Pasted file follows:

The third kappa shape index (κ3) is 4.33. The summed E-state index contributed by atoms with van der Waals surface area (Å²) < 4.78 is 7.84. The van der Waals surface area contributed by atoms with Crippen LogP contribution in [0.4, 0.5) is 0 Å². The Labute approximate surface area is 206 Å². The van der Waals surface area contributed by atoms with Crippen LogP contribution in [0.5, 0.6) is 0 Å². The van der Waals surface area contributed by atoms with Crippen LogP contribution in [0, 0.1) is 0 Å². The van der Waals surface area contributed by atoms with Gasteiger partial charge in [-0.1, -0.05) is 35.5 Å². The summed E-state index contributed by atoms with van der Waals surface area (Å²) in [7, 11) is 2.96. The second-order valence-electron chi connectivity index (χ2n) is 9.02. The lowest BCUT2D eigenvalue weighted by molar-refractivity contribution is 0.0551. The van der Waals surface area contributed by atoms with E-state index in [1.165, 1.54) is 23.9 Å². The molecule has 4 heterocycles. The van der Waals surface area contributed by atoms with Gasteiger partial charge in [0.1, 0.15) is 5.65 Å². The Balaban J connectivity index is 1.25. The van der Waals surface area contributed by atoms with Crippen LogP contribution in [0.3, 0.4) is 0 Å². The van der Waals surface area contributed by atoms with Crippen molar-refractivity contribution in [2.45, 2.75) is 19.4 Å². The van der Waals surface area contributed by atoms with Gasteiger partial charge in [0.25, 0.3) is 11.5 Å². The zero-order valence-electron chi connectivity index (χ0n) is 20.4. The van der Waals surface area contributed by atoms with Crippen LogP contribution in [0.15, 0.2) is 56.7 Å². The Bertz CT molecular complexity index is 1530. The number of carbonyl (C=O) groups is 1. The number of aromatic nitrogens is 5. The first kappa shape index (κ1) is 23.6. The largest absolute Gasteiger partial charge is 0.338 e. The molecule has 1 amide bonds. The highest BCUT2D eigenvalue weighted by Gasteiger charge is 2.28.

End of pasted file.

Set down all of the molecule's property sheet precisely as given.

The third kappa shape index (κ3) is 4.33. The summed E-state index contributed by atoms with van der Waals surface area (Å²) < 4.78 is 7.84. The van der Waals surface area contributed by atoms with Crippen LogP contribution in [0.4, 0.5) is 0 Å². The Labute approximate surface area is 206 Å². The van der Waals surface area contributed by atoms with Crippen LogP contribution in [0.5, 0.6) is 0 Å². The van der Waals surface area contributed by atoms with Crippen LogP contribution in [0, 0.1) is 0 Å². The van der Waals surface area contributed by atoms with Gasteiger partial charge in [-0.1, -0.05) is 35.5 Å². The summed E-state index contributed by atoms with van der Waals surface area (Å²) in [7, 11) is 2.96. The second-order valence-electron chi connectivity index (χ2n) is 9.02. The lowest BCUT2D eigenvalue weighted by molar-refractivity contribution is 0.0551. The van der Waals surface area contributed by atoms with E-state index in [1.165, 1.54) is 23.9 Å². The molecule has 4 heterocycles. The van der Waals surface area contributed by atoms with Gasteiger partial charge in [0.1, 0.15) is 5.65 Å². The Balaban J connectivity index is 1.25. The van der Waals surface area contributed by atoms with Crippen LogP contribution in [0.3, 0.4) is 0 Å². The van der Waals surface area contributed by atoms with Crippen molar-refractivity contribution in [2.45, 2.75) is 19.4 Å². The van der Waals surface area contributed by atoms with Gasteiger partial charge in [0.25, 0.3) is 11.5 Å². The zero-order valence-electron chi connectivity index (χ0n) is 20.4. The van der Waals surface area contributed by atoms with Crippen LogP contribution in [0.15, 0.2) is 56.7 Å². The Bertz CT molecular complexity index is 1530. The number of carbonyl (C=O) groups is 1. The number of aromatic nitrogens is 5. The first kappa shape index (κ1) is 23.6. The largest absolute Gasteiger partial charge is 0.338 e. The molecule has 1 amide bonds. The highest BCUT2D eigenvalue weighted by Gasteiger charge is 2.28.